More than 2,000 North Sea wells are poised to be decommissioned over the next decade, an average of just shy of four a week.
To achieve that feat, the oil and gas industry will need to fork out around £20 billion during that period, according to a new forecast from Offshore Energies UK (OEUK).
In its latest decommissioning insight report, published today, the trade body predicts a “surge in activity” over the next three to four years.
During that time, OEUK is forecasting 612 wells will be plugged and abandoned – for context, just 124 wells were completed in 2021.
As many as 59 jackets and 58 topsides are also projected to be removed and scrapped.
New energies, new challenges, new opportunities
But there are concerns that other emerging offshore technologies – including offshore wind – will put added pressure on assets and expertise, just as demand increases from the decommissioning sector.
OEUK decommissioning manager, Ricky Thomson said: “The energy industry is energised and ready for the challenges that lay ahead. It obviously knows there is a lot more decommissioning coming – we’re at the forefront of it now.
“We’re at the start of an upsurge and the supply chain is prepared with new solutions and ways of doing things to make sure we can be more efficient, safer and environmentally friendly.
“The next few years are going to be the biggest ever; new energies are entering the market and giving us a whole new set of challenges and opportunities.”
Vast sums coming down the road
Over the next 10 years, OEUK estimates that around 2,100 North Sea wells will be plugged and abandoned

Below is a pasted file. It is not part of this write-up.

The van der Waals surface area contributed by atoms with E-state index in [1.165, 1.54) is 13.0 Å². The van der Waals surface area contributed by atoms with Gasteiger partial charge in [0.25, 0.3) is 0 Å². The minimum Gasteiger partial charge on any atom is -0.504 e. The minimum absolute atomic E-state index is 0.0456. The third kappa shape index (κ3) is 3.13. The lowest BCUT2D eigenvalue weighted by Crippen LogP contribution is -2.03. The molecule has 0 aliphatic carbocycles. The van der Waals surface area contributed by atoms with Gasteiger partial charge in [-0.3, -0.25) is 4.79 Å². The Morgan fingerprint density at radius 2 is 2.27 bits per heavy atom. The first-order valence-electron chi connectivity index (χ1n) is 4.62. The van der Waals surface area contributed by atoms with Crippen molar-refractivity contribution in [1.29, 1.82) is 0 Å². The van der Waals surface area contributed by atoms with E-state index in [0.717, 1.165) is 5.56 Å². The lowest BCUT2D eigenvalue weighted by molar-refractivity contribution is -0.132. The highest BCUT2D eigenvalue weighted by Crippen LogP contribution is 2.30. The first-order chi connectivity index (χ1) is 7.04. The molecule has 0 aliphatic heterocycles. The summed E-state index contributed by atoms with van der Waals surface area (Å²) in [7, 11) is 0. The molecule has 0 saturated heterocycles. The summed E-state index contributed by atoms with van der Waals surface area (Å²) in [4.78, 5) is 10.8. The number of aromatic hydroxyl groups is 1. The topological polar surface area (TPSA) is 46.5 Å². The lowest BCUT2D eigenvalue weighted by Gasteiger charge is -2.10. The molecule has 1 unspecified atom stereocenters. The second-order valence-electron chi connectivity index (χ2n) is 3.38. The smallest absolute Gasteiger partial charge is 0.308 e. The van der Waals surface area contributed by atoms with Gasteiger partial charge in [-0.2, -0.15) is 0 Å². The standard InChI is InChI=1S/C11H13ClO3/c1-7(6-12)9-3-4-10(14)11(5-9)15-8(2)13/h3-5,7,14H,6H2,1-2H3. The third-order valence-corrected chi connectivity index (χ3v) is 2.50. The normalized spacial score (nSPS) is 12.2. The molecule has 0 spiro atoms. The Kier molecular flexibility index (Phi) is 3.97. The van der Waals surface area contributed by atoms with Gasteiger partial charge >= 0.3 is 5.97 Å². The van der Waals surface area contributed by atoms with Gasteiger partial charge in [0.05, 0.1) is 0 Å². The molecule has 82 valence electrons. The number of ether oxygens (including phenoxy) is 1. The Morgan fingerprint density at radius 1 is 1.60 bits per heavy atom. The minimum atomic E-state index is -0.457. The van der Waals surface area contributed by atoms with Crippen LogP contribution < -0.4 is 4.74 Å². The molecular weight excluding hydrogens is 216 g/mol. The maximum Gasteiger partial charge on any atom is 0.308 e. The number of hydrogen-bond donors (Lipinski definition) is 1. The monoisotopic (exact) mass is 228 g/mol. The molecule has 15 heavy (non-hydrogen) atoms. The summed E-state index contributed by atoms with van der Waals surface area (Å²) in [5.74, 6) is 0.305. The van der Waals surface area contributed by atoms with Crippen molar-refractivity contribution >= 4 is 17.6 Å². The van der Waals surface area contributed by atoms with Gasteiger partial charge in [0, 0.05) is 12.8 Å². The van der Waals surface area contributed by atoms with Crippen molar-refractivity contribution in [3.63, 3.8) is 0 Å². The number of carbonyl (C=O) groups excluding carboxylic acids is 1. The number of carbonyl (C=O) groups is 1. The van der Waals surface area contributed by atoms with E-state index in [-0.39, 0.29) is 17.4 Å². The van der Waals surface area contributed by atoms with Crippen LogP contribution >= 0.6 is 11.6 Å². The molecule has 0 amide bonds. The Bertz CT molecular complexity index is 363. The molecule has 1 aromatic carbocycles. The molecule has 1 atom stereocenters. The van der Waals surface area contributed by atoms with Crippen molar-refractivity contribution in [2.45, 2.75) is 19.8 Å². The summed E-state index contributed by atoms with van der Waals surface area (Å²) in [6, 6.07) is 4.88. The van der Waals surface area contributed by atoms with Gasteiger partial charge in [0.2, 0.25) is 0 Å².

That is around 200 every year, at an average cost of £7.8 million per well – wells account for almost half the cost of decommissioning.
Last year, a tenth of the UK North Sea’s total oil and gas expenditure went on shutting down and removing old assets.
That figure rose to 14% in 2022, with OEUK tipping it to grow further, to 19% by 2031.
Spending on decommissioning in the basin is expected to total £19.7bn over the decade, three quarters of which will be within the Central and Northern North Sea.
It comes as the North Sea Transition Authority (NSTA) sets a new cost target for offshore decommissioning, with the original goal likely to be missed.
Under the new ambition, the industry’s total bill for removing assets from the North Sea will be £37bn from next year.
That is to be reduced by 10% to £33.3bn by the end of 2028.
Support and action to capture £20bn prize
Beneficiaries of the decommissioning upsurge – backed to last until the end of 2024 – could be industrial hotspots near the coast, including Aberdeen and Inverness, according to OEUK.
But there are concerns that the energy transition could lead to bottlenecks at ports, the report says, as different technologies jostle for space.
Mr Thomson added: “The UK’s decommissioning sector is snowballing and will continue growing for years to come.
“But this poses a challenge as well as an opportunity. The growth of renewables and demand for decommissioning services and expertise will create increasing pressure for resources.
“This is a great problem to have and it’s vital this opportunity is properly managed across the sector so that UK firms can capture the lion’s share of this £20bn opportunity.
“With the right support from government and action from the industry, the UK could make major gains from decommissioning, as well as retain thousands of jobs for this growing sector.”
Windfall tax implications
There are also fears that companies could struggle to foot the bill for removing assets, particularly given the recent expansion to the windfall tax.
Westminster announced last week it would be increasing the energy profits levy by an additional 10% – it means oil and gas producers now face losing up to 75% of their profits to the government.
An investment relief mechanism is in place to encourage spend on new projects, but it doesn’t cover decommissioning expenditure, something Mr Thomson believes “doesn’t acknowledge the cyclical nature of the basin.”
He added: “The increase in tax rate could lead to some projects being reconsidered, and you could even see early cessation of production.
“For decommissioning, it’s difficult to see the impact at the moment, but for the energy sector as a whole, it could affect investment in the basin.”
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